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Old 12-25-2012, 06:21 PM   #1
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Noodle types, Oriental

I am hopeing Powerplant or any others might teach me about Noodles, oriental..

When I eat Oriental, I love the noodles..

Lomein, or Vietnamese Vermichelli dishes..

I have a nice Oriental grocery near me, but the Noodle Isle is like two blocks long!

They have rice noodles, what I would call White thin Vermichelli, also brown noodles..

They also have noodles in the refridge section!

I don't know which to buy?

and now Powerplant comes with Soba Noodles..

I don't even know which Isle they are on..

but if they are close to the Kimchee, I will be happy!

Eric, Austin Tx.

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Old 12-25-2012, 06:52 PM   #2
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Quote:
Originally Posted by giggler View Post
I am hopeing Powerplant or any others might teach me about Noodles, oriental..

When I eat Oriental, I love the noodles..

Lomein, or Vietnamese Vermichelli dishes..

I have a nice Oriental grocery near me, but the Noodle Isle is like two blocks long!

They have rice noodles, what I would call White thin Vermichelli, also brown noodles..

They also have noodles in the refridge section!

I don't know which to buy?

and now Powerplant comes with Soba Noodles..

I don't even know which Isle they are on..

but if they are close to the Kimchee, I will be happy!

Eric, Austin Tx.
For some good info: Chinese noodles - Wikipedia, the free encyclopedia Japanese noodles - Wikipedia, the free encyclopedia Korean noodles - Wikipedia, the free encyclopedia Vietnamese noodles - Wikipedia, the free encyclopedia Pancit - Wikipedia, the free encyclopedia


For a quick down and dirty,
For lomein I love using the fresh egg noodles. If I can not get them I buy the dried ones.

Rice noodles sometimes are called rice sticks.
The Vermichelli can also be made from mung bean.

Soba noddles usually are in the Japanesse section dried. I usually buy the Japanesse brands. Look for a high buck wheat content. They are mainly about texture. Normally served cold.
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Old 12-27-2012, 04:01 PM   #3
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Zaru-soba. Cold buck wheat noodles are da bomb during the summer. My favorite, paired with tempura (Ten-zaru).
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Old 12-27-2012, 05:02 PM   #4
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Quote:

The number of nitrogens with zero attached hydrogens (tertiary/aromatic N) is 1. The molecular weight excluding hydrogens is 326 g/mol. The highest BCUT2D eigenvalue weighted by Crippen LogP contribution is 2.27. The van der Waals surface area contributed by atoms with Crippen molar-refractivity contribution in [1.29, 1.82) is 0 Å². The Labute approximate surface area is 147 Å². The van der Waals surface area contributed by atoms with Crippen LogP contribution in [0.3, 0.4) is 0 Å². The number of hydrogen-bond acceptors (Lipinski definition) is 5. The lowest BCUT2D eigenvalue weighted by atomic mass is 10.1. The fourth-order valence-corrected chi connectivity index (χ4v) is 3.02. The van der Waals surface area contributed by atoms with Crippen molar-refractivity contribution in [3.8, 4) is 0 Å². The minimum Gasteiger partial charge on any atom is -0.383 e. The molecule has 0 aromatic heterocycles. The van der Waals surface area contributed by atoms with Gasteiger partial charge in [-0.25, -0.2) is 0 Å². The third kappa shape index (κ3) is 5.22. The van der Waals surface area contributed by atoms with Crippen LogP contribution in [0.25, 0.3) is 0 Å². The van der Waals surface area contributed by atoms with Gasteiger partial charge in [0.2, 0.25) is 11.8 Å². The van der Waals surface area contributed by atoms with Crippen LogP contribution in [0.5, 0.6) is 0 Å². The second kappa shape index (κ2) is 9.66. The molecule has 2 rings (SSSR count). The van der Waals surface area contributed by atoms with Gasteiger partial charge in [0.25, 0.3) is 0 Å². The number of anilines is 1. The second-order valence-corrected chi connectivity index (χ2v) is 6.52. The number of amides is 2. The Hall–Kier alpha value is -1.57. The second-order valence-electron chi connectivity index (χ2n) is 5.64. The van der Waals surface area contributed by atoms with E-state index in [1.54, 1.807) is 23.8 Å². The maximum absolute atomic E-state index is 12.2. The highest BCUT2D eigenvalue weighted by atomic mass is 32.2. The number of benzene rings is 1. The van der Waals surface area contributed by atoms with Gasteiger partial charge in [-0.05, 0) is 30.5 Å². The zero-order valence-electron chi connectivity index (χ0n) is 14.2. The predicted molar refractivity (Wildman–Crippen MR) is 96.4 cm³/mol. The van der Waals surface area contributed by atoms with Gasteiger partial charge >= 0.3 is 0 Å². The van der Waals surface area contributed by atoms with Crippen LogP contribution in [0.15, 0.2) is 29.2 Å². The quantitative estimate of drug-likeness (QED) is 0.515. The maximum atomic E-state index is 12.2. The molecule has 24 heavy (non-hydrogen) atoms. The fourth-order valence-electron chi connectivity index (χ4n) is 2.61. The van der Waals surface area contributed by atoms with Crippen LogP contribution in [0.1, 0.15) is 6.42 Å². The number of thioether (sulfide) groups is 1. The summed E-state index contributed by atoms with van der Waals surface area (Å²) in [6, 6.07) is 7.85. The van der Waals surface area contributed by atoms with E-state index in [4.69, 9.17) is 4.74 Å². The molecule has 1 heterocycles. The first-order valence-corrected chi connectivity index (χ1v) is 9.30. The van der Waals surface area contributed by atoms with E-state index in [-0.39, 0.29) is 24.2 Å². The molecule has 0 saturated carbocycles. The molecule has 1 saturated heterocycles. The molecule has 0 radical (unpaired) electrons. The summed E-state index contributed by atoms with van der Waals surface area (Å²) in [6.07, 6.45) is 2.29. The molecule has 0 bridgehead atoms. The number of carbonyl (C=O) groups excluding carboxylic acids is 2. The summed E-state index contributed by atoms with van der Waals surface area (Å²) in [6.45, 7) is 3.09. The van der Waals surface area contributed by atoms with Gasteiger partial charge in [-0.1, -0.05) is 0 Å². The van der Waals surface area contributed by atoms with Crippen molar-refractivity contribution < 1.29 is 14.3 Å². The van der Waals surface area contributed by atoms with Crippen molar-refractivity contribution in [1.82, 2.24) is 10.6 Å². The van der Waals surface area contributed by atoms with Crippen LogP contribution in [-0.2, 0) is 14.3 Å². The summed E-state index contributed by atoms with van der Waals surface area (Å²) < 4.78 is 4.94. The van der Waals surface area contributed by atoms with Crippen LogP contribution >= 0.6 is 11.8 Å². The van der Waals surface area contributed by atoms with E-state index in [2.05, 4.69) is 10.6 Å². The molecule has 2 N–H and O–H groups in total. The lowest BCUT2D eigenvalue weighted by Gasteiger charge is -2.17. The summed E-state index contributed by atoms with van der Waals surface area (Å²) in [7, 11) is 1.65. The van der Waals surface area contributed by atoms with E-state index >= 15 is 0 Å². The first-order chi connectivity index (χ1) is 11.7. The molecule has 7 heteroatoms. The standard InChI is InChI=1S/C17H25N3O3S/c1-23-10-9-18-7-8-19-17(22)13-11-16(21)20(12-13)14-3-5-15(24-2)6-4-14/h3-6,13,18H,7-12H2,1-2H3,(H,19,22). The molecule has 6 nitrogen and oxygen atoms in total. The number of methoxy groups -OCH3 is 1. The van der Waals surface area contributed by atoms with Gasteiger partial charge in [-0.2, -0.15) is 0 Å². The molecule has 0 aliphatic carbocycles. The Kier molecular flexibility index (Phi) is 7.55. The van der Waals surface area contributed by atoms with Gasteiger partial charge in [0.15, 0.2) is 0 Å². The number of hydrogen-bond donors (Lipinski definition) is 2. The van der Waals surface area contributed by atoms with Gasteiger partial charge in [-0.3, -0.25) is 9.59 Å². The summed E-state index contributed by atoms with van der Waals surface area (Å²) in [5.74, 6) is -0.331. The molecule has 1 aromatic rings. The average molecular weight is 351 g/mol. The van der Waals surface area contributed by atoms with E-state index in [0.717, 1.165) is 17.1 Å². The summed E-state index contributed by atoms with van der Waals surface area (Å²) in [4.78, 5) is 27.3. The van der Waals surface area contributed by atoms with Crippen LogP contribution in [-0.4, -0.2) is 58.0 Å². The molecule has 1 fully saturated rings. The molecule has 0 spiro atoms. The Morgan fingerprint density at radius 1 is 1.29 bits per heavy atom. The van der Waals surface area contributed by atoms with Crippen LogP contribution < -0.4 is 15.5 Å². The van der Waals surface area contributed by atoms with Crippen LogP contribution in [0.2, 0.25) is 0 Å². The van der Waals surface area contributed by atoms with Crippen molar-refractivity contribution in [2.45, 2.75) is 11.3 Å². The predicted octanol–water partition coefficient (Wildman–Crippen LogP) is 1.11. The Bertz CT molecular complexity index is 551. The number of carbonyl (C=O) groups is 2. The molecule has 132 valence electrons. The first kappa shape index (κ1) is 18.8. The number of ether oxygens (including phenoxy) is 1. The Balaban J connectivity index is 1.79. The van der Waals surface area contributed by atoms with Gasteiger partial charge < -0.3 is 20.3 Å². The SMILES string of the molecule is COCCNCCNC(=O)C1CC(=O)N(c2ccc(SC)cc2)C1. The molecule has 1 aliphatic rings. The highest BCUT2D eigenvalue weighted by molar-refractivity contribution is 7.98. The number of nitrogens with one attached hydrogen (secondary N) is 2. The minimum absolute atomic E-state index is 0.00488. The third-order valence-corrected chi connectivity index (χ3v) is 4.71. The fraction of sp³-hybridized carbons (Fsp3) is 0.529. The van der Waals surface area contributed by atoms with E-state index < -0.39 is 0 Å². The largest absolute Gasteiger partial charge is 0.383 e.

Originally Posted by roadfix View Post
Zaru-soba. Cold buck wheat noodles are da bomb during the summer. My favorite, paired with tempura (Ten-zaru).
Do they have soy or something else on them? The soba noodles that I am used to are more grey with black speckles (like buckwheat flour).
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Old 12-27-2012, 05:34 PM   #5
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Do they have soy or something else on them? The soba noodles that I am used to are more grey with black speckles (like buckwheat flour).
I don't think the color on those noodles are quite right. As you say, they should be greyish looking.
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Old 12-27-2012, 06:47 PM   #6
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They look like soba noodles to me.

There are a wide variety of them.
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Old 12-27-2012, 08:01 PM   #7
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But of course, I've had green ones too.
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Old 12-28-2012, 10:07 AM   #8
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Here at Casa de Hoot, we like lo mein very much.
My personal preference is udon noodles. Nice thick noodles that have very little flavor of their own but absorb flavors fairly readily and provide a nice "chew".
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Old 12-28-2012, 05:17 PM   #9
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But what about a nice soft noodle fishing pole? I love it when the rod is so flexible, and giving. They are hard to find anymore, at least in the stores around here.

Oh, wait, we're talking about edible, Asian noodles. Yeh, I knew that. But how many of you knew about noodle fishing poles?

Just as in Italian cooking, the Asian noodle to use is the best one for the recipe. This site - A Look at a Variety of Asian Noodles - Yahoo! Voices - voices.yahoo.com - gives a far better description than I could.

An interesting tip about cellophane (glass or mung bean noodles) noodles: if you drop the dried, uncooked noodle into a pot of hot oil, they will puff dramatically, and create a wonderfully light, and crispy noodle that is a perfect accompaniment for stir fries.

In any case, take a look at various Asian recipes and pay attention to what kind of noodles they're using. And don't forget that won ton, egg roll, and lumpia skins are noodles as well, and can be both fried, or boiled.

Chines pot stickers are a noodle dough wrapped around a filling, like ravioli.

And just as in Italian cooking, there are a thousand things that can be done with Asian noodles.

Seeeeeeya; Chief Longwind of the North
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